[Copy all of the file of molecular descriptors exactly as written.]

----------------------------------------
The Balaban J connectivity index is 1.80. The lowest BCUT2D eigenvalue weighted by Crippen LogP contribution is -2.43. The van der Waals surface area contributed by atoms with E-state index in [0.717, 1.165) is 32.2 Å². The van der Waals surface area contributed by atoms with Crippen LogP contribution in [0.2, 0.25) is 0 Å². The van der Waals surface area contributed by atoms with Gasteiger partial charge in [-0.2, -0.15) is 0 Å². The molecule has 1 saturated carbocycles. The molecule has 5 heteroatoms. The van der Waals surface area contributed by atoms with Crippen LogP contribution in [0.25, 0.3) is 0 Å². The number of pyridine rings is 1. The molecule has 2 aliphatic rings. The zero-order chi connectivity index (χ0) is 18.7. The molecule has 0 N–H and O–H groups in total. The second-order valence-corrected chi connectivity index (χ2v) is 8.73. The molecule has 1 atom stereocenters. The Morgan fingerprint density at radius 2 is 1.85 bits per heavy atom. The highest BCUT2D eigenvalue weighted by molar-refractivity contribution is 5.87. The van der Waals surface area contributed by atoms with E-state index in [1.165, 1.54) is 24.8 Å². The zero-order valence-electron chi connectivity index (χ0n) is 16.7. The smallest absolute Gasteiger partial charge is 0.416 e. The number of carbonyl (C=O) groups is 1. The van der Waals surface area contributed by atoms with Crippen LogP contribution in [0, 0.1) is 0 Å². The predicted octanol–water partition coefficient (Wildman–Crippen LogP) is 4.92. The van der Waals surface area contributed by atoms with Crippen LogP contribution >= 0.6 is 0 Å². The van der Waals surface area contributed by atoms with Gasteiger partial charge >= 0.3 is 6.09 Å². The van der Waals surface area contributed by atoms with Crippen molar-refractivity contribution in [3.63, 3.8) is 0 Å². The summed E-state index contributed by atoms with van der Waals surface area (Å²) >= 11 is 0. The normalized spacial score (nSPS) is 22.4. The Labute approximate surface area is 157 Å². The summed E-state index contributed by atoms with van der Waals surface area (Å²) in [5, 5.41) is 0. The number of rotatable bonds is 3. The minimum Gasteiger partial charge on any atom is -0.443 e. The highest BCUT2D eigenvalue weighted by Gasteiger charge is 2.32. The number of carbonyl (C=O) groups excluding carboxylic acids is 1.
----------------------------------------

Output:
The Balaban J connectivity index is 1.80. The lowest BCUT2D eigenvalue weighted by Crippen LogP contribution is -2.43. The van der Waals surface area contributed by atoms with E-state index in [0.717, 1.165) is 32.2 Å². The van der Waals surface area contributed by atoms with Crippen LogP contribution in [0.2, 0.25) is 0 Å². The van der Waals surface area contributed by atoms with Gasteiger partial charge in [-0.2, -0.15) is 0 Å². The molecule has 1 saturated carbocycles. The molecule has 5 heteroatoms. The van der Waals surface area contributed by atoms with Crippen LogP contribution in [0.25, 0.3) is 0 Å². The number of pyridine rings is 1. The molecule has 2 aliphatic rings. The zero-order chi connectivity index (χ0) is 18.7. The molecule has 0 N–H and O–H groups in total. The second-order valence-corrected chi connectivity index (χ2v) is 8.73. The molecule has 1 atom stereocenters. The Morgan fingerprint density at radius 2 is 1.85 bits per heavy atom. The highest BCUT2D eigenvalue weighted by molar-refractivity contribution is 5.87. The van der Waals surface area contributed by atoms with E-state index in [1.165, 1.54) is 24.8 Å². The zero-order valence-electron chi connectivity index (χ0n) is 16.7. The smallest absolute Gasteiger partial charge is 0.416 e. The number of carbonyl (C=O) groups is 1. The van der Waals surface area contributed by atoms with Crippen LogP contribution in [0, 0.1) is 0 Å². The predicted octanol–water partition coefficient (Wildman–Crippen LogP) is 4.92. The van der Waals surface area contributed by atoms with Crippen LogP contribution >= 0.6 is 0 Å². The van der Waals surface area contributed by atoms with Gasteiger partial charge >= 0.3 is 6.09 Å². The van der Waals surface area contributed by atoms with Crippen molar-refractivity contribution in [3.63, 3.8) is 0 Å². The summed E-state index contributed by atoms with van der Waals surface area (Å²) >= 11 is 0. The normalized spacial score (nSPS) is 22.4. The Labute approximate surface area is 157 Å². The summed E-state index contributed by atoms with van der Waals surface area (Å²) in [5, 5.41) is 0. The number of rotatable bonds is 3. The minimum Gasteiger partial charge on any atom is -0.443 e. The highest BCUT2D eigenvalue weighted by Gasteiger charge is 2.32. The number of carbonyl (C=O) groups excluding carboxylic acids is 1.